Six years less than what?

I just finished reading some news accounts about an unsettling recent study that found people with multiple sclerosis lived an average of six years less than people without MS.

That’s pretty disheartening – if you allow it to be.

I distinctly remember being told when I was diagnosed that my MS would likely not shorten my life. So, when I first got wind of this new research, my heart caught in my throat. What had changed?

This study, conducted by scientists at Boston University and three other institutions and published in late December in the journal MS and Related Disorders, looked at records for nearly 120,000 people in the U.S. who were enrolled in a certain health insurance plan between 1996 and 2009. Looking at government records, the researchers found that folks with MS had an average life expectancy of about six years less than that of folks without MS.

The study did not break things down according to disease severity. Nor did it account for the potential effects of disease-modifying therapies, which only came into use with the introduction of Betaseron in 1993, or for people’s general health or lifestyle factors such as diet and exercise.

So, in the end, while the findings are intriguing – and scary – they don’t likely mean that having MS actually shaves six years off of each of our lives.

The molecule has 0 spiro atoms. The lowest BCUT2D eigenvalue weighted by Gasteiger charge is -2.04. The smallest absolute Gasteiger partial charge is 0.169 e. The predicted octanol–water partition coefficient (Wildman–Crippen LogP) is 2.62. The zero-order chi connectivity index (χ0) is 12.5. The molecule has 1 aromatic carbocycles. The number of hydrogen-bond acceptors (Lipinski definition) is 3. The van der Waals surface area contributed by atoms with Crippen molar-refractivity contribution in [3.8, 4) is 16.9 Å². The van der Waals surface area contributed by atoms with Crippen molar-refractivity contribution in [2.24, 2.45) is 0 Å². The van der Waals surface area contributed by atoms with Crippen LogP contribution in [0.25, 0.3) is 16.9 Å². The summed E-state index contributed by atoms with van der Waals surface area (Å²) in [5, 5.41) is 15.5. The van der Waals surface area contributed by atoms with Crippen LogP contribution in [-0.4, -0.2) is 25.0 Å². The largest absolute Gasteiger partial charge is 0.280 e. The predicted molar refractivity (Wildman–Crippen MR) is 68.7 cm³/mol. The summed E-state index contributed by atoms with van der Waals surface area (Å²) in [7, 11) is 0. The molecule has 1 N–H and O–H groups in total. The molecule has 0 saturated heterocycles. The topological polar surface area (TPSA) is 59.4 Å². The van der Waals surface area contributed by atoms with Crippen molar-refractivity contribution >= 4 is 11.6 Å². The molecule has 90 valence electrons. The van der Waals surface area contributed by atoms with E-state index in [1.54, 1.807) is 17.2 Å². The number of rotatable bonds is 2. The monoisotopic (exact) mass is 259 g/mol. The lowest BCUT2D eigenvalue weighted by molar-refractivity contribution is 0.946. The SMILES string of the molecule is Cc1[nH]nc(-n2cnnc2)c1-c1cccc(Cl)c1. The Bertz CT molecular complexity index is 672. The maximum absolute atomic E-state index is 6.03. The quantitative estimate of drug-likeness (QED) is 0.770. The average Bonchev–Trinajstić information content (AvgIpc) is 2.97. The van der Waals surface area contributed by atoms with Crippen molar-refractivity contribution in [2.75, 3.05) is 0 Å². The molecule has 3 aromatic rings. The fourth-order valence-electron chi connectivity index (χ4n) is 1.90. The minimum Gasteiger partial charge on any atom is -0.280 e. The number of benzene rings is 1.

Even if that were to turn out to be precisely the case, though, the findings have very little meaning to me. Why? Because none of us has any idea how long we will end up living. The truth is that we have no way of knowing whether we have days, months, years, or mere seconds left. So the real question is “six years less than what?”

For my own mental health, I’m placing this study, however well conceived and conducted it may be, in the large and growing pile of things I intend not to let worry me. After all, life is too short as it is.
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Jennifer

Jennifer LaRue Huget, Blogger

Jennifer LaRue Huget was diagnosed with MS in 2001. A freelance writer and children's book author, she lives in Connecticut with her husband, two teenage kids, and two brown dogs. Her website is www.jenniferlaruehuget.com.

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    26 Comments

  • Blake   Feb 4, 2014 4:28 PM
    So if I hadn't had MS my plane wouldn't have crashed.
  • Gabrielle   Feb 4, 2014 4:39 PM
    I remember being told that in the broad scope of MS patients, a shorter life wasn't really something I had to worry about. Still scary though, if you allow it to be!
  • Jennifer   Feb 4, 2014 4:43 PM
    I don't believe any of this crap!i was just diagnosed in nov.i have been in the hospital twice and the drs said ms doesn't kill you!
  • Debbie   Feb 4, 2014 4:48 PM
    When I was diagnosed in 2001, I was told the same thing. You don't due from MS. What occurred to me over time was, MS damages nerve activity that can affect different organs and that is where it gets you. So lungs, kidneys, etc....fail and those are what cause earlier death. But, like you said we are all going to die at some point, could be an accident or disaster or disease. I am not going to worry about it. I will do the best I can to just get on with life.
  • Meg   Feb 4, 2014 5:14 PM
    I think we are blessed to enjoy the time we have on this earth for however long it is. Even if I didn't have MS, I could get cancer or be killed in a car crash, shortening my life span significantly. Really people should not dwell on these things- 6 years less when the average life span is getting higher and higher each year? Not an issue.